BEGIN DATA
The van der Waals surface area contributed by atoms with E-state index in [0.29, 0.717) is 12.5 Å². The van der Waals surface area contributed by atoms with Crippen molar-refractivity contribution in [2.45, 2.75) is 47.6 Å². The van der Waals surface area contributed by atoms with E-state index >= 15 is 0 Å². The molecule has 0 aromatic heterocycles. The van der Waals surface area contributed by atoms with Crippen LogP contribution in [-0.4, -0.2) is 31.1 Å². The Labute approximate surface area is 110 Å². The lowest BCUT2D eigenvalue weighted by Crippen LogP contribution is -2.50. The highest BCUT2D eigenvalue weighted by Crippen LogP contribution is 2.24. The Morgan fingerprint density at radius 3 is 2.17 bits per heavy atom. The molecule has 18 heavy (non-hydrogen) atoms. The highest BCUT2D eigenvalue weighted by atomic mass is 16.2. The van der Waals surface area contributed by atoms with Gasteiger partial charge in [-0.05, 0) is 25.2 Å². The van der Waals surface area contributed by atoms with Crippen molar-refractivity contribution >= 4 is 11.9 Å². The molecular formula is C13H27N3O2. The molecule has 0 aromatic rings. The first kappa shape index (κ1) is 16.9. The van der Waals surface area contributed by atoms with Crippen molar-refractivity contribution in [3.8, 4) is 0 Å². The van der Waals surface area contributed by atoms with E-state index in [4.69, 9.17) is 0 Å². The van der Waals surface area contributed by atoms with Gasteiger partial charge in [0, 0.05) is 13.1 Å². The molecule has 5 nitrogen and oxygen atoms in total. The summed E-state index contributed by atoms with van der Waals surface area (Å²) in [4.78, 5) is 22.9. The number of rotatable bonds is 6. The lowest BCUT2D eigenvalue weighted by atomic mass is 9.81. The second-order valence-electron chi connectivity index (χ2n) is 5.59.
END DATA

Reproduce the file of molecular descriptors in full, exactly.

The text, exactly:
The van der Waals surface area contributed by atoms with E-state index in [0.29, 0.717) is 12.5 Å². The van der Waals surface area contributed by atoms with Crippen molar-refractivity contribution in [2.45, 2.75) is 47.6 Å². The van der Waals surface area contributed by atoms with E-state index >= 15 is 0 Å². The molecule has 0 aromatic heterocycles. The van der Waals surface area contributed by atoms with Crippen LogP contribution in [-0.4, -0.2) is 31.1 Å². The Labute approximate surface area is 110 Å². The lowest BCUT2D eigenvalue weighted by Crippen LogP contribution is -2.50. The highest BCUT2D eigenvalue weighted by Crippen LogP contribution is 2.24. The Morgan fingerprint density at radius 3 is 2.17 bits per heavy atom. The molecule has 18 heavy (non-hydrogen) atoms. The highest BCUT2D eigenvalue weighted by atomic mass is 16.2. The van der Waals surface area contributed by atoms with Gasteiger partial charge in [-0.05, 0) is 25.2 Å². The van der Waals surface area contributed by atoms with Crippen molar-refractivity contribution >= 4 is 11.9 Å². The molecular formula is C13H27N3O2. The molecule has 0 aromatic rings. The first kappa shape index (κ1) is 16.9. The van der Waals surface area contributed by atoms with Crippen molar-refractivity contribution in [3.8, 4) is 0 Å². The van der Waals surface area contributed by atoms with E-state index in [4.69, 9.17) is 0 Å². The van der Waals surface area contributed by atoms with Gasteiger partial charge in [0, 0.05) is 13.1 Å². The molecule has 5 nitrogen and oxygen atoms in total. The summed E-state index contributed by atoms with van der Waals surface area (Å²) in [4.78, 5) is 22.9. The number of rotatable bonds is 6. The lowest BCUT2D eigenvalue weighted by atomic mass is 9.81. The second-order valence-electron chi connectivity index (χ2n) is 5.59.